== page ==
Of Marriott’s 30 brands, Sheraton is the one that’s the most confusing to me. It seems to me like the brand has been struggling with an identity crisis for far too long. There are a couple of issues in particular:
- The variance in quality of properties is huge, to the point that properties like the Sheraton Grand London aren’t being done justice belonging to the same portfolio as properties like the Sheraton Miami Airport
- More importantly, the brand lacks an identity; Le Meridien is known for their faux French design and excellent coffee, and Westin is known for their Heavenly Beds, gyms, and toiletries, while Sheraton is known for just being mediocre
With that in mind, early last year Tiffany wrote a post entitled “Dear Sheraton, It’s Time To Rethink Your Bath Amenities.” As she explained at the time:
Sheraton has been undergoing a bit of a “soft” rebrand, adding more luxurious properties to the portfolio, and updating others with the “Grand” designation. And I’ve had really great experiences at some of these new-concept hotels — like the charming Sheraton Dubrovnik and the Sheraton Grand Dubai (which I haven’t had a chance to tell y’all about, but was just lovely).
The problem isn’t with the “Shine” amenities as such (although I don’t really get labeling a fragrance as “Mandarin and Mint” when it smells nothing like either of those things), but rather the association.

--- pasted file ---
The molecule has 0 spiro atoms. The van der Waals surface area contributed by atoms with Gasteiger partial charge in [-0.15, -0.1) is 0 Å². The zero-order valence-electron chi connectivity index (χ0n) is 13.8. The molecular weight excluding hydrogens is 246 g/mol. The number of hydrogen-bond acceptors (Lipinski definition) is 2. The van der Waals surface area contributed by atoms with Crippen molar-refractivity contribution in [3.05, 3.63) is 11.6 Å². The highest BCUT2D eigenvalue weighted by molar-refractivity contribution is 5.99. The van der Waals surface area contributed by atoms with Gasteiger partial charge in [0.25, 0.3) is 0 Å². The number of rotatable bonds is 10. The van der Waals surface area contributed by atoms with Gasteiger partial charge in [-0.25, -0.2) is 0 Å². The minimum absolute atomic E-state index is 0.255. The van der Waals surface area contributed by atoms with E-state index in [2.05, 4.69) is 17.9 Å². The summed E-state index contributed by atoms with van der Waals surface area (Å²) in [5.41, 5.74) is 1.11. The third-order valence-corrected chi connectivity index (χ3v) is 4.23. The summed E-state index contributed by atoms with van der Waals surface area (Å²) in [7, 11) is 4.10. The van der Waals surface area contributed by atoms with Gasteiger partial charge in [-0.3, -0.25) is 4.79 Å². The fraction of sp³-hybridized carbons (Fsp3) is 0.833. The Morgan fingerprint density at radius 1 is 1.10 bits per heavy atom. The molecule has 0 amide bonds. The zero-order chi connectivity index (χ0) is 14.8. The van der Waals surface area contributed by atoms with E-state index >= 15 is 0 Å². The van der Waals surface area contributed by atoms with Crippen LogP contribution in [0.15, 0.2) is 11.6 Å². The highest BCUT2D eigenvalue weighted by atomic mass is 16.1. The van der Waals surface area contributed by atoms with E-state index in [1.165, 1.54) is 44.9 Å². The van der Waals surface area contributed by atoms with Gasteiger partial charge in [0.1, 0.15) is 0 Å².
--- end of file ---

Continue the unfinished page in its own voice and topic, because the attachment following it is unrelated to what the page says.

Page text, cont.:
Matt wrote about this a few months back — fragrances are part of our memories of a place, and can create impressions of a brand.
So it is incredibly jarring to walk through a new or freshly-renovated room in a fun hotel to discover the same crummy Sheraton Shine bath products I’d find at a junky airport hotel (or the Sheraton Catania, which is likely worse than any airport property you’ve been to).
Well, it looks like Sheraton has listened… sort of. Sheraton is introducing new bathroom amenities. Sheraton is discontinuing their “Shine” toiletries and is transitioning to Le Grand Bain as their new brand standard bath amenities. It might be a while until all properties have these, since hotels will first use their existing stock of Shine amenities.
I’m curious to try these out. This seems to truly be a no-name brand, as I can’t find anything about Le Grand Bain products online. I’m also not sure it’s the best fit based on the name. “Le Grand Bain” means “the great bath” in French, and that’s not something I’d typically associate with a Sheraton.
While I didn’t think the quality of Sheraton’s old toiletries was that bad, it just seemed like a missed opportunity. I’ll have to see the packaging and try the new products to see if this was a good solution. Based on the fact that this is a no-name brand, I’m somewhat skeptical…
What do you make of Sheraton introducing new bath toiletries?
(Tip of the hat to thomas199023)